On the 5th of February 2016 the kickoff meeting for the COMMIT/ valorisation project DigiBird took place. The meeting was hosted by the Netherlands Institute for Sound and Vision (Nederlands Instituut voor Beeld en Geluid). During the meeting, the people who will work on the project were introduced, together with the partners involved.
The DigiBird project builds on the results of the SEALINCMedia project, aiming to use crowdsourcing results to integrate three different media types: images, sounds and videos – all related to birds. The various datasets that belong to these different media types are provided by the partners involved in the project. Most of these platforms already use crowdsourcing as a means of annotating the bird media, but there is no single point of access for all of them and no means of crossover access. Thus, the goal of DigiBird is to achieve this integration by creating cross-links between collections and designing user-friendly interfaces. These will not only help to enable access to the various bird collections, but will also motivate people to contribute more knowledge by means of annotations.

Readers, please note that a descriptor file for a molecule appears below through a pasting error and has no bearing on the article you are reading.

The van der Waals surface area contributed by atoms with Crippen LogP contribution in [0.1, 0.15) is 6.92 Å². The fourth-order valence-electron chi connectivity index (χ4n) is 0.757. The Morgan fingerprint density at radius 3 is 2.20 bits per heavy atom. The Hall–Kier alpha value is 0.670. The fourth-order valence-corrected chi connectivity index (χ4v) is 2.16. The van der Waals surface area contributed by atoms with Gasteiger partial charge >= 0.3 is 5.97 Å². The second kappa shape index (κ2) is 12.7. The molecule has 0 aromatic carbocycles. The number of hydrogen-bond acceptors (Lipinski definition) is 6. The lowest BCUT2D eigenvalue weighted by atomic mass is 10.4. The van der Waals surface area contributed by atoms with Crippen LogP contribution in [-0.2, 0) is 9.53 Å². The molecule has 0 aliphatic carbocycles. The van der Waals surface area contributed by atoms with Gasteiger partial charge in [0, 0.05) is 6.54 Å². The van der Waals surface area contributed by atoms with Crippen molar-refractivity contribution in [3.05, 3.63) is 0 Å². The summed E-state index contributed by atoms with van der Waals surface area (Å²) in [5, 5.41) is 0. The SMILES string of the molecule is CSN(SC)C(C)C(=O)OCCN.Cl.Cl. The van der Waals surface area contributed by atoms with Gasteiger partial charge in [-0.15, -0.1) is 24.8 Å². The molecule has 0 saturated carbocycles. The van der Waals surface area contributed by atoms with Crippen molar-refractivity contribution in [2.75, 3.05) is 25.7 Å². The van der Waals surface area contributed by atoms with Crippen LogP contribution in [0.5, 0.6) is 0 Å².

The people who will work on developing this project are Chris Dijkshoorn – a PhD student and Cristina-Iulia Bucur – a student assistant, both affiliated with VU University Amsterdam.
The partners involved in DigiBird are:
- The Rijksmuseum Amsterdam, involved in the development of the SEALINCMedia Accurator Accurator platform that allows experts to annotate images of artworks.
- Netherlands Institute for Sound and Vision – develops the Waisda? open source crowdsourcing video annotation software. An instance of this software will be used to annotate Natuurbeelden, providing an online game that enables users to annotate videos.
- Xeno-canto Foundation for Nature Sounds they have one of the most extensive collection of bird sounds in the world that is created and validated by bird enthusiasts.
- Naturalis Biodiversity Center is maintainer of the Nederlands Soorten Register, an overview of species in the Netherlands. Besides an interesting source of images, this is also an ideal point of integration.
During the meeting, a hands-on breakout session took place. During this session, the participants from the various partners could create their own view on how the interfaces could look and also how the user interaction can be dealt with by building various scenarios.